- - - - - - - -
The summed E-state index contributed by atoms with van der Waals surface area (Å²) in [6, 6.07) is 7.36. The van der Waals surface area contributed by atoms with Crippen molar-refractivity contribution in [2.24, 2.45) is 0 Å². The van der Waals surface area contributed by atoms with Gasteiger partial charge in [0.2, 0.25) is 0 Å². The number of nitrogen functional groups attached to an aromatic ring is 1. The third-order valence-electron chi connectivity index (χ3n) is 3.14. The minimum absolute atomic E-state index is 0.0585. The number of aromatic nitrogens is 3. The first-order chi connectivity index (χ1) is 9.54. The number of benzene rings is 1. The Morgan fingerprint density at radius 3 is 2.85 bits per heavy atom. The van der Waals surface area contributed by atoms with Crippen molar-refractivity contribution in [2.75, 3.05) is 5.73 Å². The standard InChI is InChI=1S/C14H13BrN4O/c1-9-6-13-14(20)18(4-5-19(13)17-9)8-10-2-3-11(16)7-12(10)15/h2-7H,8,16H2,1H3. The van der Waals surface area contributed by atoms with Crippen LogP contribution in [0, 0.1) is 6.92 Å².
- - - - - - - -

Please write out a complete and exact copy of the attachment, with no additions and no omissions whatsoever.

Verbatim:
The summed E-state index contributed by atoms with van der Waals surface area (Å²) in [6, 6.07) is 7.36. The van der Waals surface area contributed by atoms with Crippen molar-refractivity contribution in [2.24, 2.45) is 0 Å². The van der Waals surface area contributed by atoms with Gasteiger partial charge in [0.2, 0.25) is 0 Å². The number of nitrogen functional groups attached to an aromatic ring is 1. The third-order valence-electron chi connectivity index (χ3n) is 3.14. The minimum absolute atomic E-state index is 0.0585. The number of aromatic nitrogens is 3. The first-order chi connectivity index (χ1) is 9.54. The number of benzene rings is 1. The Morgan fingerprint density at radius 3 is 2.85 bits per heavy atom. The van der Waals surface area contributed by atoms with Crippen molar-refractivity contribution in [2.75, 3.05) is 5.73 Å². The standard InChI is InChI=1S/C14H13BrN4O/c1-9-6-13-14(20)18(4-5-19(13)17-9)8-10-2-3-11(16)7-12(10)15/h2-7H,8,16H2,1H3. The van der Waals surface area contributed by atoms with Crippen LogP contribution in [0, 0.1) is 6.92 Å².